June 25, 2008

Linux laptop retailers fearlessly face name-brand competition

Author: Kyle Mayhugh

Linux Certified sells Linux laptops and offers IT training to individuals and organizations. Its product line ranges from small, affordable units to performance laptops that cost well over $2,000. The company's customer list boasts the likes of Boeing, NASA, the US Army and MIT. But if recent trends are any indication, Linux Certified and similar companies that specialize in selling computers that run Linux are about to see some of the world's largest computer companies warm up to the open source operating system. Major manufacturers have begun to take notice of Linux's potential on the laptop.

Asus announced earlier this month that sales of its primarily Linux-running Eee PC line of small, simple laptops have surpassed one million units since the product line was launched in October. Not to be left behind, an executive with Acer, the world's third-largest computer manufacturer, announced earlier this month that it sees the open source OS as a major player in the development of small, low-cost laptops. The company will soon launch its Aspire One.

The market they enter isn't empty. Linux and laptops have always seemed a natural fit, thanks to the operating system's relatively low demand on hardware resources. A number of companies already specialize in the sale of computers running Linux, and they aren't ready to cede the niche they've carved for themselves.

Linux-specialized computer companies believe they are nimbler, more adaptable, and more user-focused than their potential rivals. Ranging from major players to small operations that measure yearly sales in the dozens, these companies are confident their versatility prepares them for the challenges rising mainstream interest in Linux might bring to their business.

"[Larger companies selling Linux laptops] further proves the importance of Linux laptops and creates new market demand for us," says Rajesh Goyal, vice president of marketing and operations for Linux Certified. Linux Certified has "thousands of systems" in the field and Goyal says the company can offer "much more flexibility" than larger companies.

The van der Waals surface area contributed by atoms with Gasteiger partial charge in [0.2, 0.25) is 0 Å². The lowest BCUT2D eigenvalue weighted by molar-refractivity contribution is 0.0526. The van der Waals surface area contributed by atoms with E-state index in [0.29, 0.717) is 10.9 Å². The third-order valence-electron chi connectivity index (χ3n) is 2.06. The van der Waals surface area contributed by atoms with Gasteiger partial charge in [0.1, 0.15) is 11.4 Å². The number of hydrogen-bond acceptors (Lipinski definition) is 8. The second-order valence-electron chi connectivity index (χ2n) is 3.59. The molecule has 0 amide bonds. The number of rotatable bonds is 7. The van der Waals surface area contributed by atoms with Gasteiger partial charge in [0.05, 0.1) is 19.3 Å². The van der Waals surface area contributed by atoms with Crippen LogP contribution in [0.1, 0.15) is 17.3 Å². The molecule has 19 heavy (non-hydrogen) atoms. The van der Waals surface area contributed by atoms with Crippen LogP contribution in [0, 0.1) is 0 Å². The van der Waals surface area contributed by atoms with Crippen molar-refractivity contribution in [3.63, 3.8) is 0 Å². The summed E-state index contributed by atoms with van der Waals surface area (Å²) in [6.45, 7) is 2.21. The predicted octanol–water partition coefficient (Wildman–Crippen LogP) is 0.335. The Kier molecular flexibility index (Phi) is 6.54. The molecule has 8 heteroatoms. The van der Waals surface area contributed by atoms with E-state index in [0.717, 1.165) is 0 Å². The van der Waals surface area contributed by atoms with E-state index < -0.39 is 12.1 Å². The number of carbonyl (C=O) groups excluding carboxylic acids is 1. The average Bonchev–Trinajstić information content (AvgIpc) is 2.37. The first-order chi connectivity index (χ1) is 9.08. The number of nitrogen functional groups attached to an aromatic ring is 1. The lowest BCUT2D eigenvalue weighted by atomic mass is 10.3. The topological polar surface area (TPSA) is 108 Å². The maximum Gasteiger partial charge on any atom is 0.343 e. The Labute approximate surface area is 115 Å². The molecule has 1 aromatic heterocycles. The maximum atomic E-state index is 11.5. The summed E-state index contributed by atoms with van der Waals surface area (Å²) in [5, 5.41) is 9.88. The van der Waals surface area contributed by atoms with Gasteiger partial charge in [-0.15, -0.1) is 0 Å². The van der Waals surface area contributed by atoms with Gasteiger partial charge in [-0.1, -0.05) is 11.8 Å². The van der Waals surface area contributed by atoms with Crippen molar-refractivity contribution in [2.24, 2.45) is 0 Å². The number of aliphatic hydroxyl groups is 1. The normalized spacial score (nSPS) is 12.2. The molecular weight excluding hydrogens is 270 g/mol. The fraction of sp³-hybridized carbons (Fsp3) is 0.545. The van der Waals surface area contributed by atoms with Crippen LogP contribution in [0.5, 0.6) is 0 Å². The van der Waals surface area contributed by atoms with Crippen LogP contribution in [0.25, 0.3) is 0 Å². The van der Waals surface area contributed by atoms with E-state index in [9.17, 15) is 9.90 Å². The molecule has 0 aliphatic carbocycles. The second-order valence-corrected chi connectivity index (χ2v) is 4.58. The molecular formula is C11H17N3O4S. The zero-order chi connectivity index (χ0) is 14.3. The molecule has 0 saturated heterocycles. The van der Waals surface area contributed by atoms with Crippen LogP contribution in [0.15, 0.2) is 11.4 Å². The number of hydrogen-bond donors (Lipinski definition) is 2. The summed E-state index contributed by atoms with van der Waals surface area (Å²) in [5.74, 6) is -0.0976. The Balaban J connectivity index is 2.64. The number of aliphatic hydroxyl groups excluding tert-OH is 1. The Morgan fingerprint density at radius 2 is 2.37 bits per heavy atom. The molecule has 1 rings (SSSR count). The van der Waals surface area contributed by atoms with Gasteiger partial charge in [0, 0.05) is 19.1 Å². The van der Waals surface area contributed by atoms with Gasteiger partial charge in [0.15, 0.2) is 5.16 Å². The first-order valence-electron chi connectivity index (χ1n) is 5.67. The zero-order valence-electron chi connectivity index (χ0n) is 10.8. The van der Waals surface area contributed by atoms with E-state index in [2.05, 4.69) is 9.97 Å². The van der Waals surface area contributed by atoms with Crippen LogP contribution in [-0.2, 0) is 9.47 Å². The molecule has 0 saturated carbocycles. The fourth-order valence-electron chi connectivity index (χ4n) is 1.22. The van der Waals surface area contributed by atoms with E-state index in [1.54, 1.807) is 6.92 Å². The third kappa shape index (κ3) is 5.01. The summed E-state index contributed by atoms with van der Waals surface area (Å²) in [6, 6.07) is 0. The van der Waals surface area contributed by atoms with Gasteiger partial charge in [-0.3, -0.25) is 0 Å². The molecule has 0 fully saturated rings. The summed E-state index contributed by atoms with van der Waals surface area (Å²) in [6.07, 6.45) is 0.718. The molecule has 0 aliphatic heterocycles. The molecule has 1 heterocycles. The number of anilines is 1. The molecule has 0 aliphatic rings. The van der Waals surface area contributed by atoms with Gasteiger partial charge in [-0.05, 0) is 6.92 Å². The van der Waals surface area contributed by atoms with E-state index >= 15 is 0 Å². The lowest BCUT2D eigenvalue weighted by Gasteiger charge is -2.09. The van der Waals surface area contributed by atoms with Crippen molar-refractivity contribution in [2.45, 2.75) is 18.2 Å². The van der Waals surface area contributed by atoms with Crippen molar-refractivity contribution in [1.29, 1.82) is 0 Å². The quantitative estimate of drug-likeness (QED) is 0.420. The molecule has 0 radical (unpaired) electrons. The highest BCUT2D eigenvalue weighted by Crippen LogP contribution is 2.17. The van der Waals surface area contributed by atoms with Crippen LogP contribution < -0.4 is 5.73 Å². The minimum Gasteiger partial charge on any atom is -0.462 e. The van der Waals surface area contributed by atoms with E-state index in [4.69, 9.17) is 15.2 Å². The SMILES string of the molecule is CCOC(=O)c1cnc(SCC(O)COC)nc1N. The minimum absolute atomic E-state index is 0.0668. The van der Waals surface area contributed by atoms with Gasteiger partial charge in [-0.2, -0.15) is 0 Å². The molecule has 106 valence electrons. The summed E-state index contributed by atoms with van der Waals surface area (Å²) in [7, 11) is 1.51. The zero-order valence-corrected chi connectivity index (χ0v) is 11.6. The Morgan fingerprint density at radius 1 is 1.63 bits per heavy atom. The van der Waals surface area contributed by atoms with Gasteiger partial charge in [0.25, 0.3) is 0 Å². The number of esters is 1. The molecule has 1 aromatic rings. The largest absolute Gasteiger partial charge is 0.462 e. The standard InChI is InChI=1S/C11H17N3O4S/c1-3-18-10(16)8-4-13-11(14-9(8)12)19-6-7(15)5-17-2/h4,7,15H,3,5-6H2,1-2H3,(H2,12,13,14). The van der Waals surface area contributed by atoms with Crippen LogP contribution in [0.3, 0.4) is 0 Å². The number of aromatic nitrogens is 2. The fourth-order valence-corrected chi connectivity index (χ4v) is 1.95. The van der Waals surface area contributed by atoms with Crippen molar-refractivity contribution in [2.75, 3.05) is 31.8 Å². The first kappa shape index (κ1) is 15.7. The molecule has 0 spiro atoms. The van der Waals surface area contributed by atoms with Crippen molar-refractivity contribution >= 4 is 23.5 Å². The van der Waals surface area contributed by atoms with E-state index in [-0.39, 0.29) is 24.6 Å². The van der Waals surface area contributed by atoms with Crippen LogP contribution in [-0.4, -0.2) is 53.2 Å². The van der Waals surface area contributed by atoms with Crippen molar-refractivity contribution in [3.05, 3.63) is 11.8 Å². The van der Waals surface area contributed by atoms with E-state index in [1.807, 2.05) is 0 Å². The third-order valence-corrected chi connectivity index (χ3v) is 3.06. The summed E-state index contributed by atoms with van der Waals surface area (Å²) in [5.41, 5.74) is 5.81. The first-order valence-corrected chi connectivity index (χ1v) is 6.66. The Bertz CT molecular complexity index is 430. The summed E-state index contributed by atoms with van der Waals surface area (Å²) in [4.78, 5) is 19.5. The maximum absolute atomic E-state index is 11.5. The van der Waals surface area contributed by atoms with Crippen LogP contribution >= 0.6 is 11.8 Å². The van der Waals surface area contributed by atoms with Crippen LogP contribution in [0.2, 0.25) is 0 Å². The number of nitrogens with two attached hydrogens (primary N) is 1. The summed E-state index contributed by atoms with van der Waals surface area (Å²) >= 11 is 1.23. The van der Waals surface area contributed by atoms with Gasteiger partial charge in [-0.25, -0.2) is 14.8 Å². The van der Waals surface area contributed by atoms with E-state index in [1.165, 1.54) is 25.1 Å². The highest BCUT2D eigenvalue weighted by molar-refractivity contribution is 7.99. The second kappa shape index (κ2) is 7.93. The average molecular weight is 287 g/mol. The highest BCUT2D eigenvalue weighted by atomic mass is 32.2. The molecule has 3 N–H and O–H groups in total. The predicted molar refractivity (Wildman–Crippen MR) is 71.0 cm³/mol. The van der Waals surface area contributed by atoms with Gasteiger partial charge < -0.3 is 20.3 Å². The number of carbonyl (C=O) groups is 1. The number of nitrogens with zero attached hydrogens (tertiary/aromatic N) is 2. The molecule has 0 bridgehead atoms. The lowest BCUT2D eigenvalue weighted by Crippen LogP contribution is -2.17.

"We not only support enterprise distributions such as Red Hat Enterprise Linux, we also support community distributions such as Fedora and Ubuntu," Goyal says. "We also offer a dual-boot option with users' choice of Windows operating system as one of the boot option."

Flexibility has always been one of open source software's most attractive attributes. "A GNU/Linux OEM is only as valuable as the depth it provides to consumers and small and large companies," says Carl Richell, co-founder and president of System76, a company that specializes in Ubuntu Linux computers. "Many business customers start with System76 Ubuntu laptops or desktops and then progress towards System76 servers."

Richell said System76 has been profitable since two months after its founding in November 2005, and now "our customers count well into the thousands with millions in revenue each year." Despite their success, they've taken notice of the possible competition.

"Open source has reached and by numerous measures surpassed a competitive and technological equilibrium," Richell says. "Large companies will recognize that and act. From our perspective this is reactionary, as we've lived the trend for almost three years."

Erik Soroka of the Linux Laptop Company has been a Linux user for 15 years. He founded his company because he believes there's room in the market for someone to cater to customers who want more long-term involvement with a company. Soroka said his company sells five to 10 laptops per month.

"We put a personal touch on every laptop that we ship," Soroka said. "None of the larger companies can provide that direct one-on-one 'computer shop down the road' kind of feel. Our client respond to the way in which we not only handle their needs and listen to their requirements before the sale, but work with them to get them acclimated to their new Linux environment months after the sale. We don't charge for service contracts or technical support agreements because we too are part of the Linux community."

Soon, that community that might be getting a whole lot bigger.

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